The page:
Across the country, troops returning from war in Iraq face two homecomings.

The first is the cheering crowds and big smiles from well-wishers along parade routes. The second is the quieter one, as soldiers reconnect with spouses, children and the daily household routines that a war displaced.

For Lt. Cmdr. Brent Kelln aboard the USS Abraham Lincoln (search), it'll mean enjoying long showers and no uniforms, said his wife, Shauna Kelln of Oak Harbor, Wash.

Homecoming also means catching up with his three children. The youngest, at 3, has spent nearly a third of his young life without dad. In the meantime, he's watched videotapes of his father telling bedtime stories and listened to audiotapes of his father singing lullabies.

As for Shauna, "You just appreciate having your best friend back."

Many military families have participated in briefings to help them prepare for the homecomings. It can be a difficult time of adjustment and military officials have encouraged families and soldiers to share their expectations to ease the transition.

Chris Campbell, a hospital Corpsman 1st Class (search) aboard the Lincoln, and his wife, Dani, of Marysville, Wash., have been through this before. They plan to celebrate with a cake to make up for missed birthdays, an anniversary, Thanksgiving and Christmas.

"This is our third deployment, it doesn't get any easier," Dani said.

President Bush (search) was scheduled to fly to the Lincoln on Thursday and give a speech to the sailors Friday before the ship docks in San Diego. The aircraft carrier is scheduled to arrive May 6 at its home port of Everett, Wash.

A crew of more than 5,000 remains aboard the ship. The homecoming will cap 290 days at sea, one of the longest deployments for a nuclear-powered aircraft carrier in decades.

Navy Fireman Antonio Myers has a special gift waiting when he steps off the ship. His wife, Tameka, will be presenting him with his first child, a son named Amiri who is now 3 months old.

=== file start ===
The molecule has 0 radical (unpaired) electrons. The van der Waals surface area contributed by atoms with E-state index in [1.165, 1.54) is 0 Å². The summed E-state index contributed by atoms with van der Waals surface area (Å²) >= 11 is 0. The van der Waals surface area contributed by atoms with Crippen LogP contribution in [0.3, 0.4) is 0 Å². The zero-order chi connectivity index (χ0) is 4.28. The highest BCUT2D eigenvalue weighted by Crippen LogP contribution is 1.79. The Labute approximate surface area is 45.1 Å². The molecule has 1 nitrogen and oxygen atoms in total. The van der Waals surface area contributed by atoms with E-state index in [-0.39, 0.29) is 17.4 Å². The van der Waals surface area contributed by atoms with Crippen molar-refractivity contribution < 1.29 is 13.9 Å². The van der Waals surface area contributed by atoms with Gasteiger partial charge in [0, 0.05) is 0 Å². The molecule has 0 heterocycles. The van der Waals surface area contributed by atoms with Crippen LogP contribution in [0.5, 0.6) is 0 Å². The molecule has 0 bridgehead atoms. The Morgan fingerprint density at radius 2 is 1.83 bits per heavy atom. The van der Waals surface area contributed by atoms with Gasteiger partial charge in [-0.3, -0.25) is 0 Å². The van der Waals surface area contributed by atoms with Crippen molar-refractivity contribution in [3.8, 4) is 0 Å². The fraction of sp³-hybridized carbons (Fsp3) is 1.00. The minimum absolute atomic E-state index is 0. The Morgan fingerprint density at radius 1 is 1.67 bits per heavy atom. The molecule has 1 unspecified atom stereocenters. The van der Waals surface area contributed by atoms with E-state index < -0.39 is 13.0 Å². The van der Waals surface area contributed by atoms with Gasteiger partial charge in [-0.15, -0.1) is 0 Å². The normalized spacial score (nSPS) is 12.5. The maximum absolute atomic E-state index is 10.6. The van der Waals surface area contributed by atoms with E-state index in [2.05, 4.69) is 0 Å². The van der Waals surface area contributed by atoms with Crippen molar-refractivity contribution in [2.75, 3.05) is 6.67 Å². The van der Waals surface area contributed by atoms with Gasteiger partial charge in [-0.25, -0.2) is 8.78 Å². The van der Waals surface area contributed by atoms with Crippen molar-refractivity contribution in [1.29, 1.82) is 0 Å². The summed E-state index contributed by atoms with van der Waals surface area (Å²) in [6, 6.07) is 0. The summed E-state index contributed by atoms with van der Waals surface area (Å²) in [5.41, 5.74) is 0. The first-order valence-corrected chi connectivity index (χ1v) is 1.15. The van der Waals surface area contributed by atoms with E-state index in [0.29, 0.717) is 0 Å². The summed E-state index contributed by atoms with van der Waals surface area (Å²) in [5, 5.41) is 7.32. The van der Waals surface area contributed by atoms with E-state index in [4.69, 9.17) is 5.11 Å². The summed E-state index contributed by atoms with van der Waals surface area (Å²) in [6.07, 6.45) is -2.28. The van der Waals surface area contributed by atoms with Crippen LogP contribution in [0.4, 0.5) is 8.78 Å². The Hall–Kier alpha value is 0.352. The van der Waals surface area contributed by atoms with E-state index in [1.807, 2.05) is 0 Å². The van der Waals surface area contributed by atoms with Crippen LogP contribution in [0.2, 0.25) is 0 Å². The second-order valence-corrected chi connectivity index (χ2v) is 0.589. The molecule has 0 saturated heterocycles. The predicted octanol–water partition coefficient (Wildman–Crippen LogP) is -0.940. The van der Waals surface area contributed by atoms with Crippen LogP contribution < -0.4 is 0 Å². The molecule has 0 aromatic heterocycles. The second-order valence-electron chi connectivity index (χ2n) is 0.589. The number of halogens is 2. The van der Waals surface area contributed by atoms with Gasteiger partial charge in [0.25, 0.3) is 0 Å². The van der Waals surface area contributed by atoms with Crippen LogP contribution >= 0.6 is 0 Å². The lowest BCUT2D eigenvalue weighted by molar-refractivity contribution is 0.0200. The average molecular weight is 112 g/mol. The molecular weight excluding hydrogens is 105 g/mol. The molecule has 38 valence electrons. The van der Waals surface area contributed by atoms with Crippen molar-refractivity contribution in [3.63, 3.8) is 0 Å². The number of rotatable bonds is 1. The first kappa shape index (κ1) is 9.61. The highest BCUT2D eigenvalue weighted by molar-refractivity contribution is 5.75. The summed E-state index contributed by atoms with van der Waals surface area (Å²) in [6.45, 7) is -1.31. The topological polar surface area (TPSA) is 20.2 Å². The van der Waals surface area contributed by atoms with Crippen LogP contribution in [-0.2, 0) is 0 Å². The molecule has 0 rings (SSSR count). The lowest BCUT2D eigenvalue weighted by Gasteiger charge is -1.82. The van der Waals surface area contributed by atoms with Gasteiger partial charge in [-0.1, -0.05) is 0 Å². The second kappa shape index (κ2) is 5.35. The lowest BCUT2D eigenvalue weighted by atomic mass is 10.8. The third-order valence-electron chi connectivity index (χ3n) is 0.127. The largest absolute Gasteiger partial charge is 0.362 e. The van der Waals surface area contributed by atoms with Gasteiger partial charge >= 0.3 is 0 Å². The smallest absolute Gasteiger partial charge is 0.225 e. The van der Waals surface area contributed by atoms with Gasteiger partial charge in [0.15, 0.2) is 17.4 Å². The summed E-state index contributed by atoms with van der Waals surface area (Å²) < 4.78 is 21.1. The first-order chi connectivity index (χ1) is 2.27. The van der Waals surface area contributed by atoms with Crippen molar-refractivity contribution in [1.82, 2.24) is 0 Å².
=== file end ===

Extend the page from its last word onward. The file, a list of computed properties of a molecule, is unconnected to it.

"He's missing everything. I can't wait for him to get here," Tameka said.

Her husband looks forward to the simple joys of family life.

"He said he just wants to come home, see the kids, take a bath and go to sleep," Tameka said. "He wants to sleep in a normal sized bed. We want to get reacquainted. We'll probably just sit there and stare at each other."

Capt. Dan King, an F-15 E Strike Eagle pilot who returned to his base near Goldsboro, N.C., on April 23, said he planned to take his wife, Lara, and 21-month-old son, Nate, to the mountains for several days so they can catch up.

King, 33, said he thought of his family often during his deployment and what their reunion would be like. "I've dreamt about how this was going to be," he said.

Another Strike Eagle Pilot, Lt. Col. Randy Roberts, said he wants to spend time with his family and tell them what he has been doing for the past few months.

"Everything else is secondary," he said.

Sgt. Corey Samples, an Army field artillery soldier out of Fort Stewart, Ga., has already told his wife what he wants for his homecoming: a renewal of their wedding vows.

His wife, Julie Samples, is already making plans in case her husband returns by their anniversary on June 29, though she's been told it could be eight to 12 weeks before he's home.

She wants the ceremony performed on the beach at Tybee Island off Savannah, Ga. "I just want something where we're barefoot with the long dress floating in the breeze, something simple," Julie Samples said.

Army Cpl. Shawn Porter, based in Fort Sill, Okla., has spent three months overseas. He misses the pleasures of being with his five kids, enjoying his own bed, watching "Friends," and dining on barbecue ribs and homemade tortilla dip.

"He can't wait to come home and cuddle with me and the kids and watch TV," said his wife, Michelle, who also is planning a trip to Mexico so the two of them can get reacquainted.